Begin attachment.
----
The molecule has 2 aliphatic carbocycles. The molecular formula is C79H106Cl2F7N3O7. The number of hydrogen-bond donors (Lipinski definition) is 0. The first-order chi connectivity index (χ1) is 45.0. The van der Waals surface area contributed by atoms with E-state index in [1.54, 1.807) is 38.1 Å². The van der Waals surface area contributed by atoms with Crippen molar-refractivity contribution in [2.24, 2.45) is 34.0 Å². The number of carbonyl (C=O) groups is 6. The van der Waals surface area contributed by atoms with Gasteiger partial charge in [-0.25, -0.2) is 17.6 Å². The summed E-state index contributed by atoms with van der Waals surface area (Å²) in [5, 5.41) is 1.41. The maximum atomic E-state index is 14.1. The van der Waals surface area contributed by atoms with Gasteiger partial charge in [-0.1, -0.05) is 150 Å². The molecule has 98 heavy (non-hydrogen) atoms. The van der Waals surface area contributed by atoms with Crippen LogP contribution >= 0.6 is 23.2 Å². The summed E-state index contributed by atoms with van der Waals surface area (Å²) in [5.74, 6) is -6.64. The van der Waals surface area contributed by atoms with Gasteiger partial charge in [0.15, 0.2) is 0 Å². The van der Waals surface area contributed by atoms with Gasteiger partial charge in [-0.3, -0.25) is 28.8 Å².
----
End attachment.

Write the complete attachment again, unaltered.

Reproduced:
The molecule has 2 aliphatic carbocycles. The molecular formula is C79H106Cl2F7N3O7. The number of hydrogen-bond donors (Lipinski definition) is 0. The first-order chi connectivity index (χ1) is 45.0. The van der Waals surface area contributed by atoms with E-state index in [1.54, 1.807) is 38.1 Å². The van der Waals surface area contributed by atoms with Crippen molar-refractivity contribution in [2.24, 2.45) is 34.0 Å². The number of carbonyl (C=O) groups is 6. The van der Waals surface area contributed by atoms with Gasteiger partial charge in [-0.25, -0.2) is 17.6 Å². The summed E-state index contributed by atoms with van der Waals surface area (Å²) in [5, 5.41) is 1.41. The maximum atomic E-state index is 14.1. The van der Waals surface area contributed by atoms with Gasteiger partial charge in [-0.1, -0.05) is 150 Å². The molecule has 98 heavy (non-hydrogen) atoms. The van der Waals surface area contributed by atoms with Crippen LogP contribution >= 0.6 is 23.2 Å². The summed E-state index contributed by atoms with van der Waals surface area (Å²) in [5.74, 6) is -6.64. The van der Waals surface area contributed by atoms with Gasteiger partial charge in [0.15, 0.2) is 0 Å². The van der Waals surface area contributed by atoms with Gasteiger partial charge in [-0.3, -0.25) is 28.8 Å².